Grant
Agency: Cordis | Branch: FP7 | Program: CP-TP | Phase: KBBE.2012.1.2-01 | Award Amount: 4.58M | Year: 2013

Agricultural residues could represent a good source of biomass to convert into energy in particular wherever it is impractical to convert cropland to energy crop cultivation . According to FAOs reportage (1997) , large quantities of ligneous biomass can be obtained from pruning operations carried out in Mediterranean fruit plantations. Agricultural residues therefore play an important role in any analysis of biomass availability for a specific area. For this reason it is important to conduct a thorough study of the types of permanent crops in Europe and the potential of biomass obtained by its pruning. There is a big potential market in pruning residues, mainly power generation but not only. Nowadays these types of residues are just taken apart from the filed and used locally, Leaving on the ground a potential profitable business for farmers, logistic companies and final users. Nowadays the pruning means just a cost for the farmers, but with a new implemented logistic chain they could take advantage in order to sell this product in the biomass market and providing a new business model for logistic operators, biomass sellers and final users, which could find a bigger amount of resources and a decreasing of the costs. It already exists and implemented and developed logistic chain for straw residues, but there is not for pruning.


Grant
Agency: Cordis | Branch: FP7 | Program: CP-TP | Phase: KBBE.2013.2.5-02 | Award Amount: 7.20M | Year: 2014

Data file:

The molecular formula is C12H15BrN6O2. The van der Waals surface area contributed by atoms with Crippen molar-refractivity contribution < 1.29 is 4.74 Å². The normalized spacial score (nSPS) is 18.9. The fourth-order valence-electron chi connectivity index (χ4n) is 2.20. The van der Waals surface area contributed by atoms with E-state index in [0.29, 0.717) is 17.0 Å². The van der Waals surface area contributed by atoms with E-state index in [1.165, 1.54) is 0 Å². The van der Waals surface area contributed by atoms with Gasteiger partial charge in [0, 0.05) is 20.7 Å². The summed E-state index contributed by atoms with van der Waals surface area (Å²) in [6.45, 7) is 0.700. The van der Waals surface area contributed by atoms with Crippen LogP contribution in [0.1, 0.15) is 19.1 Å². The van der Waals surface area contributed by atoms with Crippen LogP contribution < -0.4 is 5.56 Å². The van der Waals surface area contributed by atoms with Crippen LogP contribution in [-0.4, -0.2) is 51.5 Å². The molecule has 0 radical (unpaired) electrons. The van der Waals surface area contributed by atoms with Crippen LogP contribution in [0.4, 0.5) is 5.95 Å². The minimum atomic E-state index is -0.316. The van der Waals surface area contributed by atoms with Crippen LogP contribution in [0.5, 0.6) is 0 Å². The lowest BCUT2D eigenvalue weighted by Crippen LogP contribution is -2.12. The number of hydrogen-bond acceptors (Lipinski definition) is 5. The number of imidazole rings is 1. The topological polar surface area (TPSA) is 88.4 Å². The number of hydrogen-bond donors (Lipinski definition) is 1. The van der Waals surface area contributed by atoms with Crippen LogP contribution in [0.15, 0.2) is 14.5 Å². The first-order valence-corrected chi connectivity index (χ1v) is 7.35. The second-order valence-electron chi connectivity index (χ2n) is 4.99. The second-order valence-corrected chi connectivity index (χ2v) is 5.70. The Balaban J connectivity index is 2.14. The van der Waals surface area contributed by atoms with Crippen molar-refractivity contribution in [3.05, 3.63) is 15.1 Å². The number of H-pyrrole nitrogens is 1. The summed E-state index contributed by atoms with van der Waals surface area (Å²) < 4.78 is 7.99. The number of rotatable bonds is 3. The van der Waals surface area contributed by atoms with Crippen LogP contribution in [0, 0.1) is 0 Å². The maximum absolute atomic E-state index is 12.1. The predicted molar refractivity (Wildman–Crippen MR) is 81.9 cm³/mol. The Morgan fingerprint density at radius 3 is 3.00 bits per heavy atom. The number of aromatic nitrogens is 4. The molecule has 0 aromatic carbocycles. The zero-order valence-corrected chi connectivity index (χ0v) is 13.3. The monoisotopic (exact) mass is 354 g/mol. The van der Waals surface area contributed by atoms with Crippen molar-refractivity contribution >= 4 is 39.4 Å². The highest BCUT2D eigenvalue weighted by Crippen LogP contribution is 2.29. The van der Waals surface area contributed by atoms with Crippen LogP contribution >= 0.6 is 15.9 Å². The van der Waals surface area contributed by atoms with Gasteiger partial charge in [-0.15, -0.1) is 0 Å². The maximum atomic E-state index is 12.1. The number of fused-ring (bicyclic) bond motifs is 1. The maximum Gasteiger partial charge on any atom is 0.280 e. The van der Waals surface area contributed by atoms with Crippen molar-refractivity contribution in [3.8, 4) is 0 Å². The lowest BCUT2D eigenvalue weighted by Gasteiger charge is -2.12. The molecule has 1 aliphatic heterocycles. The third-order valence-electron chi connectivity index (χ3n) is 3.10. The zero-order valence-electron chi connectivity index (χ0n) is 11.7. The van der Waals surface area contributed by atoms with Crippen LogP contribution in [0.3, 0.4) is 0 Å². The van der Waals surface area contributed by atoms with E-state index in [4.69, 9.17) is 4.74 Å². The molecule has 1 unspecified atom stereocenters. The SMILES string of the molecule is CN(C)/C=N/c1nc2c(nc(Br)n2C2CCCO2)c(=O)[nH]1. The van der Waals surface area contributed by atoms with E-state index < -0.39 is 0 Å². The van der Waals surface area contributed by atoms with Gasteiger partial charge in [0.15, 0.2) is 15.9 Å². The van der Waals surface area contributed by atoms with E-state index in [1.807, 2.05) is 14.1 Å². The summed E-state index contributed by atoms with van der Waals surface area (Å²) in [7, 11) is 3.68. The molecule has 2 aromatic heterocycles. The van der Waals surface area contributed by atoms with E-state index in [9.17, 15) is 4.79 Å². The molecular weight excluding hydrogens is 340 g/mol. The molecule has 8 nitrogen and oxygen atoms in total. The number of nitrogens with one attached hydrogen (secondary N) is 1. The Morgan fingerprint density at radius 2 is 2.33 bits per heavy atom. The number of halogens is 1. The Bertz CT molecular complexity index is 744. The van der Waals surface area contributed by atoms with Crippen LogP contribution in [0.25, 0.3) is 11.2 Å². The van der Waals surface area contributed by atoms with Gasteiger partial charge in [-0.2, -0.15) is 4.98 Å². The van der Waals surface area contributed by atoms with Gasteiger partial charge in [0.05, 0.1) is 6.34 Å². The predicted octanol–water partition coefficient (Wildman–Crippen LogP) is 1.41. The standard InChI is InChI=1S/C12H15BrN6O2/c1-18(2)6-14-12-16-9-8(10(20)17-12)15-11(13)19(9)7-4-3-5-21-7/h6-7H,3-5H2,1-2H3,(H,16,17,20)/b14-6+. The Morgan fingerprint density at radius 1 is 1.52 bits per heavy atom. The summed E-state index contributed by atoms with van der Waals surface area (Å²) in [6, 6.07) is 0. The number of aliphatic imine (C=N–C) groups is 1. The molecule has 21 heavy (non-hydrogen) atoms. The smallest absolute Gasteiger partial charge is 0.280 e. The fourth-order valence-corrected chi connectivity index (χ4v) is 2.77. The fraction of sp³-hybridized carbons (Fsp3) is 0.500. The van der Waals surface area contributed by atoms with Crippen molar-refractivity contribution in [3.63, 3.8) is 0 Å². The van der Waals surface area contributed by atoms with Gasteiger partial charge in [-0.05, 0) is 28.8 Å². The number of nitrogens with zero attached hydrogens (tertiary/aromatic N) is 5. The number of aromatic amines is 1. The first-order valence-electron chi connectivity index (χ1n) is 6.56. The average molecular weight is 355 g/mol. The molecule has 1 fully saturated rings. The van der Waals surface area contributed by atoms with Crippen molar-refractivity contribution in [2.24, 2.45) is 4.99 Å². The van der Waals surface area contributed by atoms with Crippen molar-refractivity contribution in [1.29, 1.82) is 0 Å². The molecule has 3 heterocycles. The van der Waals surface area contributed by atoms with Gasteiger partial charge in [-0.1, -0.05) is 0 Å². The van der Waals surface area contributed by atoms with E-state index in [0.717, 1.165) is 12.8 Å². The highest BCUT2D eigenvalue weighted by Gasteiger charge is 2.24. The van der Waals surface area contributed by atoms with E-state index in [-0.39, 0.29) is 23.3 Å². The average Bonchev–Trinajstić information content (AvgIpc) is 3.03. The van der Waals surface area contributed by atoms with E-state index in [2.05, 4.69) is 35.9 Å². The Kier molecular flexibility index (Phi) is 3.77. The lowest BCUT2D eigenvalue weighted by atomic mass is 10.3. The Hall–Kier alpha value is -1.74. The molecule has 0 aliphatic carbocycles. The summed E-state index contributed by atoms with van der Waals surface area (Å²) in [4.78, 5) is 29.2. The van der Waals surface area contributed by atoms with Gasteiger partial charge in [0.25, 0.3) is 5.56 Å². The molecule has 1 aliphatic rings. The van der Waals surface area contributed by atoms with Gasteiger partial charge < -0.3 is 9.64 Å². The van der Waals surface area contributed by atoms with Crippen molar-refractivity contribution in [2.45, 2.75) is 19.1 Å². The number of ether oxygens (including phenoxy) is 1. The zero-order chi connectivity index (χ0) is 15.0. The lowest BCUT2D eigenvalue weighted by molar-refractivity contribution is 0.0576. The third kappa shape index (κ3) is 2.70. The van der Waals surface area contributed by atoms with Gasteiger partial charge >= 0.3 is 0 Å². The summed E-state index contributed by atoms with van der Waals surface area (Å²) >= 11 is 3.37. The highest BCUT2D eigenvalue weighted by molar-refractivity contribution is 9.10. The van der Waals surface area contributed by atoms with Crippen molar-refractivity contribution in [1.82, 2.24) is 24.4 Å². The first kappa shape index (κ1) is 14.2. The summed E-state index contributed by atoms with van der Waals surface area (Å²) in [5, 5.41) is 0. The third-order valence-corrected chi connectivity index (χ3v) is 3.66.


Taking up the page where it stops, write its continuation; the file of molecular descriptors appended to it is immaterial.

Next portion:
EnReMilk will achieve significant water and energy savings in representative dairy case studies, mozzarella and milk powder production, across the supply chain. The dairy industry is an important food industry sector with sales of 124.3 billion and added value of 17.4 billion p.a. It is a high energy and water consumer, both overall and per unit production: up to 6.47 MWh (5.55 MWhth and 0.92 MWhel) and 60 m3 of water per tonne processed milk. 98 % of the fresh water used is of drinking water quality with 80% of energy consumed in process heating, pasteurisation, sterilisation, drying and cleaning operations. During EnReMilk, energy savings of at least 20% and water savings of at least 30% will be achieved in case studies (3 months production), replicable in both SME and larger dairies. These savings will be validated against a consumption baseline of existing operation, being validated in model simulations and in physical trials. Emerging and novel engineering technologies will be optimised and implemented in key dairy unit operations to provide significant and simultaneous saving of water and energy, while ensuring food quality and safety. It will: (i) identify and monitor water and energy consumption patterns of along the entire supply chain, (ii) model and simulate to evaluate savings potential of a vast array of technological scenarios, (iii) optimise selected technologies in case studies with highest water and energy saving potential, (iv) optimise resource supply and use strategies, and (v) ensure benefits for food producers and equipment manufacturers, while reconciling sustainability imperatives. It will ensure a smooth translation into practical implementation, providing an innovation-driven increase in the competitiveness of the EU dairy sector. EnReMilk will ensure that engineering innovations are verified as environmentally sustainable, economically viable and socially responsible, and that food quality and safety is not compromised.